Any ensemble fronted by piano and vibes is going to garner comparisons to the Modern Jazz Quartet, but by his biography, his compositions and arrangements, his song choices and his approach to music, it is apparent that Aaron Diehl welcomes the association. Two years after touring with Wynton Marsalis, and while still a teenager at Juilliard, Diehl spent six months helping the widow of MJQ pianist and musical director John Lewis archive her late husband’s scores, tapes and manuscripts. Diehl’s cerebral, conservative yet thorough command of Euro-classically tinged jazz precociously harkens to Lewis’s conceptual depth, and in vibraphonist Warren Wolf, he has a foil with a quicksilver elegance akin to Lewis’s MJQ partner Milt Jackson.
Citing Lewis and Duke Ellington, Diehl says he wanted to write and arrange songs that showcase his longtime quartet. (Wolf and bassist David Wong have been with Diehl for nearly five years and drummer Rodney Green for more than two.) The Bespoke Man’s Narrative opens with three originals: the suave “Prologue” (repeated as the closing bookend, “Epilogue”), the fleet, cavorting “Generation Y” (a wonderful vehicle for Wolf’s flying mallets), and the hushed, contemplative “Blue Nude.” Then a trio of covers improves on this auspicious beginning. “Moonlight in Vermont” unfurls with an effortless glide that reminds us how enjoyable hoary standards can be when invested with enough love and scholarship. Diehl’s near-solo piano rendition of Ellington’s “Single Petal of a Rose” plumbs for all the melancholy beauty stored in the tune, enriched and amplified by Diehl’s boyhood stint playing services in his father’s funeral parlor. And the entire quartet nails the delightfully airy agility of Milt Jackson’s “The Cylinder.”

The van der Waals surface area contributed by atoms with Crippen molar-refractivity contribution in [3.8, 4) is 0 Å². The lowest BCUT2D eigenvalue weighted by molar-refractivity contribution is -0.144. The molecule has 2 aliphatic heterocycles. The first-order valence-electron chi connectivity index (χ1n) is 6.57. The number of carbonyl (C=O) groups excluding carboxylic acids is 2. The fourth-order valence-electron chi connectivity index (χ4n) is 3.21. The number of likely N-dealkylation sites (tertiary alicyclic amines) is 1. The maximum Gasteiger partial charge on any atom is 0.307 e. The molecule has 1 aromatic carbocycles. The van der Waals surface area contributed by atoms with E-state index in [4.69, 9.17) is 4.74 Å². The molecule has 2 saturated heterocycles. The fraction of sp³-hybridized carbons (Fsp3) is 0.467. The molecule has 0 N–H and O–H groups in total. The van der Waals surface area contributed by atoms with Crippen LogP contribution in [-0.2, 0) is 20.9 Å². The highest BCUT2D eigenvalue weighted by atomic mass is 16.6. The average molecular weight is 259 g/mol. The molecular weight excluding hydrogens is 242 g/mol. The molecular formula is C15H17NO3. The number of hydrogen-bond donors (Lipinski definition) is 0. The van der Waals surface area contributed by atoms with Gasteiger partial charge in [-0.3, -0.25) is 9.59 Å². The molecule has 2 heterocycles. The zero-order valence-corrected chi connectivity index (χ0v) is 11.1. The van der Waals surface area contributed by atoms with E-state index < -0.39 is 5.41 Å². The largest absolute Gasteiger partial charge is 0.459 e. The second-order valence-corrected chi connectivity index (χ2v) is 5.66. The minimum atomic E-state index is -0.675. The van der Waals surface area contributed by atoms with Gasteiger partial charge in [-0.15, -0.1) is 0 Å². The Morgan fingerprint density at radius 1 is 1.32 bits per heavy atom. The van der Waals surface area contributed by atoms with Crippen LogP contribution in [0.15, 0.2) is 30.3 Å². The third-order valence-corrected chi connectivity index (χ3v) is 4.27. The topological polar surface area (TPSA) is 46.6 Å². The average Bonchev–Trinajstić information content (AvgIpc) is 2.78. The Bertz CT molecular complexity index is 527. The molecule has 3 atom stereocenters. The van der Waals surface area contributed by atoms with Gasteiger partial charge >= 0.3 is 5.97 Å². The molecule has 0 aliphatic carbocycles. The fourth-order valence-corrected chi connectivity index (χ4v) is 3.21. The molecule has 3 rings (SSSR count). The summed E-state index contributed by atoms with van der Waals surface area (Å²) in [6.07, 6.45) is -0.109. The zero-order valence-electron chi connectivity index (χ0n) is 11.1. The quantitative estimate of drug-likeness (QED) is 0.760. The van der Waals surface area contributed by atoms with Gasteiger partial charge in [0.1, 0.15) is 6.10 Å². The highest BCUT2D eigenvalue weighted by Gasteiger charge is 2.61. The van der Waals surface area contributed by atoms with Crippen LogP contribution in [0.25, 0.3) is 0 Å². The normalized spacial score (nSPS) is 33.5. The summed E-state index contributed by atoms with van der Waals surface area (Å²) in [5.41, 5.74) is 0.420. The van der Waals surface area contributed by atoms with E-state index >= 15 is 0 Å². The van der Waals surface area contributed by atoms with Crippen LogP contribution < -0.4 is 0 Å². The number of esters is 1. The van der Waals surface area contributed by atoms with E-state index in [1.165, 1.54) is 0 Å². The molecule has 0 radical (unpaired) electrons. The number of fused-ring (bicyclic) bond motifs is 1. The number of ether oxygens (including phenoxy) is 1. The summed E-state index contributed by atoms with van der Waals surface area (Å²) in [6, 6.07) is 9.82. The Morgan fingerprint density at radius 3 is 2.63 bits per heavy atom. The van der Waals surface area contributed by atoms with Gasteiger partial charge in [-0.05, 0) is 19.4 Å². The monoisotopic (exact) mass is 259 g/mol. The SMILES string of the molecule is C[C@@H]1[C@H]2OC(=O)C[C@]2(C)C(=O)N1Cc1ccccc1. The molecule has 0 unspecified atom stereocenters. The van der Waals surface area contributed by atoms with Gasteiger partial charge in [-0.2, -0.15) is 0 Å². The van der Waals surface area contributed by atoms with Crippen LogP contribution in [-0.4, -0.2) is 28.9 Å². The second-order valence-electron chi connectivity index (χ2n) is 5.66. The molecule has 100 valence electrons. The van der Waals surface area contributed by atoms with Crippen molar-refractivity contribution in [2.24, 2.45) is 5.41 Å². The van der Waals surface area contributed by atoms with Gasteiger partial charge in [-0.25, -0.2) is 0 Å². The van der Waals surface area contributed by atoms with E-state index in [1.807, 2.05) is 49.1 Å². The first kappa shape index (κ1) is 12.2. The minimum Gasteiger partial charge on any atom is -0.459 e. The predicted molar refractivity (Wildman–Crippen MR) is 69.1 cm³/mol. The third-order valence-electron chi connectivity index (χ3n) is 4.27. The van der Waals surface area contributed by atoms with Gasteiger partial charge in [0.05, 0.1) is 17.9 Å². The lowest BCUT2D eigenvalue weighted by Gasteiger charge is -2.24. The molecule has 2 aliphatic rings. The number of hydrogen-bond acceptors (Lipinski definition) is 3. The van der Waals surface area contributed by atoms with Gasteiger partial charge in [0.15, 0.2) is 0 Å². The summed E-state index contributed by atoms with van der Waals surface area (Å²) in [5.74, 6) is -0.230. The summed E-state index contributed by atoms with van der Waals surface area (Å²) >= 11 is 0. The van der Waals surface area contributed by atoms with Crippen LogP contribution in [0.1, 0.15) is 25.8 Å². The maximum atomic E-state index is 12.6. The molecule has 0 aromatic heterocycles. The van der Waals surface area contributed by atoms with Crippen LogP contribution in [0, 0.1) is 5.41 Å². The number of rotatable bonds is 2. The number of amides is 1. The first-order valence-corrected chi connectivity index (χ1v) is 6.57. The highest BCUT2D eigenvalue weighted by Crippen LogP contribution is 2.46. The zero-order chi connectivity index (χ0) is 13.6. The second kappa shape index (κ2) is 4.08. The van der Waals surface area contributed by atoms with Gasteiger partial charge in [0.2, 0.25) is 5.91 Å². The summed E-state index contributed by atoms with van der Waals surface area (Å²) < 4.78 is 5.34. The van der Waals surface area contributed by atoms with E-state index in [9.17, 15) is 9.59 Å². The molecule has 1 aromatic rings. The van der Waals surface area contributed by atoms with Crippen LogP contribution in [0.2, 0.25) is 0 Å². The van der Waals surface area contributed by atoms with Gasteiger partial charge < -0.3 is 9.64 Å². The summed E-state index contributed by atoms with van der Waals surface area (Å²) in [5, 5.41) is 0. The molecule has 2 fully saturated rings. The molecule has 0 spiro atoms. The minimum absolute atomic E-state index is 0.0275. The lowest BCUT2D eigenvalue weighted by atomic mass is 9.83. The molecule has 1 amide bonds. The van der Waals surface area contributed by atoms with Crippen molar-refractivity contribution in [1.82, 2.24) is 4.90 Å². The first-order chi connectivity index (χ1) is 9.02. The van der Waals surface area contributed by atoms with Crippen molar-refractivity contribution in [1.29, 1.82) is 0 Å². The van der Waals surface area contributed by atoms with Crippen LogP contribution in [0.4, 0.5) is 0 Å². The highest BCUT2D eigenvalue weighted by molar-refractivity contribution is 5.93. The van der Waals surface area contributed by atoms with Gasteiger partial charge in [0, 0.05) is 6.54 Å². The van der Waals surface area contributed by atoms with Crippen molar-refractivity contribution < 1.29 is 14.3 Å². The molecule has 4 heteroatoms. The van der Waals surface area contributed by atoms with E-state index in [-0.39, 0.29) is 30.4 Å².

Diehl’s “Stop and Go,” brims with clever time changes, highlighted by Diehl’s hammering right hand and Green’s efficient and exquisite drum solo on brushes. An ambitious 11 minutes of Ravel’s “Le Tombeau de Couperin” includes another notable Green solo and Diehl’s brittle, almost harpsichord-ish piano tone. And Gershwin’s “Bess, You Is My Woman Now,” like the Ellington cover, respects the original to the point of reverence yet still triumphs, this time on the basis of Wong’s beautifully bowed work, Green’s brushes and Diehl’s twinkling passages.